There are two vital stages to the effective structuring of a luxury asset. The first is to obtain appropriate professional advice to ensure that you don’t expose either yourself or your asset to any liability issues or implications.
Second, is the appointment of a respectable corporate service provider (‘CSP’) who can assist you with the establishment of your desired structure according to the professional advice you have been given.
Engaging a good CSP will ensure that any structure is set up correctly and efficiently, that any necessary statutory and administration requirements are met, and that effective ongoing management is in place to ensure that the structure remains fit for purpose and yields the desired results.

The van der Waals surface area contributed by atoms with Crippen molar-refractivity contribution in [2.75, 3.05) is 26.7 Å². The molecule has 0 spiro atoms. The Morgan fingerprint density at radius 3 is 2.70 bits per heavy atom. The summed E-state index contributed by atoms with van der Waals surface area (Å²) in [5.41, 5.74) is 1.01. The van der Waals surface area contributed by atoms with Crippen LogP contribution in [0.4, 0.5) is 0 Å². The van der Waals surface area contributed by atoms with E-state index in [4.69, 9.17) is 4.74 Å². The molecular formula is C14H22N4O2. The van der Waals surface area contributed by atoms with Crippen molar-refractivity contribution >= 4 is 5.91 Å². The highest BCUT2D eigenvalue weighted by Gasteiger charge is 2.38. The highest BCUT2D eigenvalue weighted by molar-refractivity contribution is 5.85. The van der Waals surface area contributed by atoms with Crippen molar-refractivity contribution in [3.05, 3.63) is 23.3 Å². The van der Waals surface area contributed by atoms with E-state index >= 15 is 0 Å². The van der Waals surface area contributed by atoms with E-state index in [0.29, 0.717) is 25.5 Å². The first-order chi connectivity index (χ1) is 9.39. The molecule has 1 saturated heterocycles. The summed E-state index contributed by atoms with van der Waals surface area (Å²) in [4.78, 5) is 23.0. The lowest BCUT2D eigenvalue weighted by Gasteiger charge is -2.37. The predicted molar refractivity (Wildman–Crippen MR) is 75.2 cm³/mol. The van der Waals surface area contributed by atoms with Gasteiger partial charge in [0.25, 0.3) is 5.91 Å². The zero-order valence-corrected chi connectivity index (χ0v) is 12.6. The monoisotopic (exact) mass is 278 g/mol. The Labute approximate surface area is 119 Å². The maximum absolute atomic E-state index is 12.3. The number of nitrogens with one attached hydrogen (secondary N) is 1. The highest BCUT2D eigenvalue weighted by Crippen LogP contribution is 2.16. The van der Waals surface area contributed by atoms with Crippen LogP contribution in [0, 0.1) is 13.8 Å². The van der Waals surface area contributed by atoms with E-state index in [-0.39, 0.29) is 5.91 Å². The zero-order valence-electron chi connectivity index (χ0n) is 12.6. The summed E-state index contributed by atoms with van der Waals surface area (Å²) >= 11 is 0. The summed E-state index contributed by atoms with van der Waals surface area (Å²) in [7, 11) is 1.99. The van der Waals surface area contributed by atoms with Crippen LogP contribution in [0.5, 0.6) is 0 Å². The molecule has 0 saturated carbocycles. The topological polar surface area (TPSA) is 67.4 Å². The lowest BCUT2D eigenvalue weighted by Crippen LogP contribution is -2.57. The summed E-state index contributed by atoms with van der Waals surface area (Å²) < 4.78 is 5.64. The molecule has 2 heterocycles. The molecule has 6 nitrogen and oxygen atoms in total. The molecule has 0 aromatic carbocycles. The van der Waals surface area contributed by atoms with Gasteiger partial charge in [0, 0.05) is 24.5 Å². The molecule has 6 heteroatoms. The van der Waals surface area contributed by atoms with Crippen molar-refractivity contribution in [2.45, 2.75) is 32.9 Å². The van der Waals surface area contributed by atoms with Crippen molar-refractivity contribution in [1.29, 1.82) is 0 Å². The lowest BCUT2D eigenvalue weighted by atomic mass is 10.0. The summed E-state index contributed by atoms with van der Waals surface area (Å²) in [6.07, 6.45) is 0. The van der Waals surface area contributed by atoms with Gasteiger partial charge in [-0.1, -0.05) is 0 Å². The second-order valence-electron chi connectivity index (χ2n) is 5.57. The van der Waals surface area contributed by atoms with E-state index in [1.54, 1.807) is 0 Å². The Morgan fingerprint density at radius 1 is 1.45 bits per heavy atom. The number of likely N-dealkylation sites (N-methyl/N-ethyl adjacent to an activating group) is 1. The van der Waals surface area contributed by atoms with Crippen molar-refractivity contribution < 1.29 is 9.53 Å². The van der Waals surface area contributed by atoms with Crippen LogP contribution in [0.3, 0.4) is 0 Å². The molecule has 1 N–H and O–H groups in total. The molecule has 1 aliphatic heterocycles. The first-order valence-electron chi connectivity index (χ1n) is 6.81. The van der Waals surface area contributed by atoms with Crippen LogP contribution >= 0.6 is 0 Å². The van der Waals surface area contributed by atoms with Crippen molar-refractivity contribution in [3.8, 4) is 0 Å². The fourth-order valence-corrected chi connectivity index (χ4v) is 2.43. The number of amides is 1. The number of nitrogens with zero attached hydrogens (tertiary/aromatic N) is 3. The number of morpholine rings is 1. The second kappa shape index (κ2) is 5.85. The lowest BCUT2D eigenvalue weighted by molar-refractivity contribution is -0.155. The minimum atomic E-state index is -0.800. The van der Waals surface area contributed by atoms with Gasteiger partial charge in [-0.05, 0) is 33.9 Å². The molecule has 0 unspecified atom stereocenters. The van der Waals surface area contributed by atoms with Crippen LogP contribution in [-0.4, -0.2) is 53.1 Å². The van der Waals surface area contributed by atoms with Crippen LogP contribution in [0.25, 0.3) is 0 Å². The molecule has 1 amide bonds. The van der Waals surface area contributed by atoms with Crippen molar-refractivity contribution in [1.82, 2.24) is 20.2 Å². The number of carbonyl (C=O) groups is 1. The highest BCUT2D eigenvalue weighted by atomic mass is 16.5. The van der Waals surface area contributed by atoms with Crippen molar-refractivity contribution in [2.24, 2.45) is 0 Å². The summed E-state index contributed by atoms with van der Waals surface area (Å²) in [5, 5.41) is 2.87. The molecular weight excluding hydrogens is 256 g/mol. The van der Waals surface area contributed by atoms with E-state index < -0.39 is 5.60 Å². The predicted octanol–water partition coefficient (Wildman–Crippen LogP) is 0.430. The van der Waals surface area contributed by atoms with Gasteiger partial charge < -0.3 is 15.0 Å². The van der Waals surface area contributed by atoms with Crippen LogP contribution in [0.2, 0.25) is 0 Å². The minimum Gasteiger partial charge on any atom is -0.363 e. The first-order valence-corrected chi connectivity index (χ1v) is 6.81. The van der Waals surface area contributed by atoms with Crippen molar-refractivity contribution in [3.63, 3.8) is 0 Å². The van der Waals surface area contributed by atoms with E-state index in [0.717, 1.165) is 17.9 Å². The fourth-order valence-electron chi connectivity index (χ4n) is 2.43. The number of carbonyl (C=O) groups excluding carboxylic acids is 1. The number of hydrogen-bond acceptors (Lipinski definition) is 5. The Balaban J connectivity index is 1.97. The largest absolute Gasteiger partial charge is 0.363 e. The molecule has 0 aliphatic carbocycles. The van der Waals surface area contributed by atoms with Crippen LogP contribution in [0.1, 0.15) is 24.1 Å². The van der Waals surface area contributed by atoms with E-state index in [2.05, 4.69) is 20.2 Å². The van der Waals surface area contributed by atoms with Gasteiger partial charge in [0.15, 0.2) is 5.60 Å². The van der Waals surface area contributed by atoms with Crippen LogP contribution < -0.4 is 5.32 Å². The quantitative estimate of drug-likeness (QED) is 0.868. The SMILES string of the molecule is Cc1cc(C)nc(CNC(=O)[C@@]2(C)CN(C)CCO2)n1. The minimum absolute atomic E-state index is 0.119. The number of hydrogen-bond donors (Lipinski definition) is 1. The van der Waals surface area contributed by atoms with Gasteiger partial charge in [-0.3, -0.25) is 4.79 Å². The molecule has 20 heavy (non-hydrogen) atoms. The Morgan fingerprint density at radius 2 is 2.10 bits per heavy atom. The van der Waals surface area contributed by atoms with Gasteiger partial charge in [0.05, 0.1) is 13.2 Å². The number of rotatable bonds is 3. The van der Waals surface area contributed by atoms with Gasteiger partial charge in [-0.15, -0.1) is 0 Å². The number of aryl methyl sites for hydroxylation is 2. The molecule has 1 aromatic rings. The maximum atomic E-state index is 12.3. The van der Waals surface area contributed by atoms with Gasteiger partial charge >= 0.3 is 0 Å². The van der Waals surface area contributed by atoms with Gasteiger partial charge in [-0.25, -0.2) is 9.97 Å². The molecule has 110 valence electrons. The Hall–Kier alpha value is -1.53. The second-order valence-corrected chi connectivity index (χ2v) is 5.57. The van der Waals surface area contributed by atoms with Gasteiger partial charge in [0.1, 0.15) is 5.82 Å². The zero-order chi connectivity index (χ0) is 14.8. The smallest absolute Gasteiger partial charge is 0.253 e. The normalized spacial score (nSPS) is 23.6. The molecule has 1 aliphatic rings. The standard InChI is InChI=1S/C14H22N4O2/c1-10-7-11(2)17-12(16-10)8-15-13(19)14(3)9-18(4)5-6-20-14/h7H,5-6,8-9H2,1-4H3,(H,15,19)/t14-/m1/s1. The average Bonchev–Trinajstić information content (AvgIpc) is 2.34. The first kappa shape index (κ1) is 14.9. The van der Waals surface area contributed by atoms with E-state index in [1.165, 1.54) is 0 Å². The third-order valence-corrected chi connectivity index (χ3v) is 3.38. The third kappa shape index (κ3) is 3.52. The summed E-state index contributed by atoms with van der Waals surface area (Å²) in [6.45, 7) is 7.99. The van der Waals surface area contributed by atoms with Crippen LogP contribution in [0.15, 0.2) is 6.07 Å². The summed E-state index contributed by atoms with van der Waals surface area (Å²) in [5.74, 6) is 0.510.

Not implementing these two crucial stages could have serious implications for you and any structure you put in place.
For more information on establishing effective structures for your luxury assets or to discuss your requirements in more detail, contact +44 1624 616544 or email firstname.lastname@example.org.
📷 Image: Vevo
Are you looking to set up a company but unsure which jurisdiction will best suit your requirements?
With over 35 years’ experience in the industry, we understand the importance of choosing the right entity in the most appropriate jurisdiction.
Our company comparison provides a comprehensive overview of nine popular jurisdictions but if you are still unsure, get in touch. We will work with you to find the most effective jurisdiction in which to establish a suitable structure that is fit for purpose and yields results.
For businesses that are relocating to the Isle of Man, there are many things to consider when it comes to tax status.